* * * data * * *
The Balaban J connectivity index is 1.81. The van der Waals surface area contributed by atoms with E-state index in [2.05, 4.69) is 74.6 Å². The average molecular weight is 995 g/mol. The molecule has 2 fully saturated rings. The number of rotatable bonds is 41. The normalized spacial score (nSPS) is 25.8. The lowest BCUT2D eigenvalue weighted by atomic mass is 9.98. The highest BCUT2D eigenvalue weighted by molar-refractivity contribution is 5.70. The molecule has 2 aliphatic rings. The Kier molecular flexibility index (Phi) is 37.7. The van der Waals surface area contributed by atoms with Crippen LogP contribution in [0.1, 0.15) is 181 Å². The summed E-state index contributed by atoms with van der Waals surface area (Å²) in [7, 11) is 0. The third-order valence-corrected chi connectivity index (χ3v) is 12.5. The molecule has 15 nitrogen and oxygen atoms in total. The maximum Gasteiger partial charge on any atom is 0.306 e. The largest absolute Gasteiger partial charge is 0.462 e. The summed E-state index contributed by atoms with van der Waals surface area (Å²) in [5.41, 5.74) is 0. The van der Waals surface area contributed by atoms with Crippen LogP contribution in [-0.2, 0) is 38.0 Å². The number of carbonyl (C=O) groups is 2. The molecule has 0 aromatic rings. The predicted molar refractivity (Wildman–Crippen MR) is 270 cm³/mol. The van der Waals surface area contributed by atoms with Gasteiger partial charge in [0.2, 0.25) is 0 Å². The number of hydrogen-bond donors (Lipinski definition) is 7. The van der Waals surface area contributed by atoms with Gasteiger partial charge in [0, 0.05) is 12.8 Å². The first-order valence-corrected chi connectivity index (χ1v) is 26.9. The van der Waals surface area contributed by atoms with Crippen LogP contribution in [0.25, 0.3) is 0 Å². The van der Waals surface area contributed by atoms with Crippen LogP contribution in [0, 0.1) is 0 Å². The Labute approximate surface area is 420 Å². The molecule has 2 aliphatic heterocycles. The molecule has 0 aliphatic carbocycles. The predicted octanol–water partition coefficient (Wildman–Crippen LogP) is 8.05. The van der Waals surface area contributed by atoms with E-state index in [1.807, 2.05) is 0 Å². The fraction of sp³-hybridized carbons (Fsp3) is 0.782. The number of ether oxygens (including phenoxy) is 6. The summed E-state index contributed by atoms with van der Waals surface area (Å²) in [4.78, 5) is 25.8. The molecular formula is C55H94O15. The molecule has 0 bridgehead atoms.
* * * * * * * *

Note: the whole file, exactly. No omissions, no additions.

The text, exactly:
The Balaban J connectivity index is 1.81. The van der Waals surface area contributed by atoms with E-state index in [2.05, 4.69) is 74.6 Å². The average molecular weight is 995 g/mol. The molecule has 2 fully saturated rings. The number of rotatable bonds is 41. The normalized spacial score (nSPS) is 25.8. The lowest BCUT2D eigenvalue weighted by atomic mass is 9.98. The highest BCUT2D eigenvalue weighted by molar-refractivity contribution is 5.70. The molecule has 2 aliphatic rings. The Kier molecular flexibility index (Phi) is 37.7. The van der Waals surface area contributed by atoms with Crippen LogP contribution in [0.1, 0.15) is 181 Å². The summed E-state index contributed by atoms with van der Waals surface area (Å²) in [7, 11) is 0. The third-order valence-corrected chi connectivity index (χ3v) is 12.5. The molecule has 15 nitrogen and oxygen atoms in total. The maximum Gasteiger partial charge on any atom is 0.306 e. The largest absolute Gasteiger partial charge is 0.462 e. The summed E-state index contributed by atoms with van der Waals surface area (Å²) in [5.41, 5.74) is 0. The van der Waals surface area contributed by atoms with Crippen LogP contribution in [-0.2, 0) is 38.0 Å². The number of carbonyl (C=O) groups is 2. The molecule has 0 aromatic rings. The predicted molar refractivity (Wildman–Crippen MR) is 270 cm³/mol. The van der Waals surface area contributed by atoms with Gasteiger partial charge in [0.2, 0.25) is 0 Å². The number of hydrogen-bond donors (Lipinski definition) is 7. The van der Waals surface area contributed by atoms with Gasteiger partial charge in [0, 0.05) is 12.8 Å². The first-order valence-corrected chi connectivity index (χ1v) is 26.9. The van der Waals surface area contributed by atoms with Crippen LogP contribution in [0.25, 0.3) is 0 Å². The van der Waals surface area contributed by atoms with Crippen LogP contribution in [0, 0.1) is 0 Å². The Labute approximate surface area is 420 Å². The molecule has 2 aliphatic heterocycles. The molecule has 0 aliphatic carbocycles. The predicted octanol–water partition coefficient (Wildman–Crippen LogP) is 8.05. The van der Waals surface area contributed by atoms with E-state index in [1.807, 2.05) is 0 Å². The fraction of sp³-hybridized carbons (Fsp3) is 0.782. The number of ether oxygens (including phenoxy) is 6. The summed E-state index contributed by atoms with van der Waals surface area (Å²) in [4.78, 5) is 25.8. The molecular formula is C55H94O15. The molecule has 0 bridgehead atoms.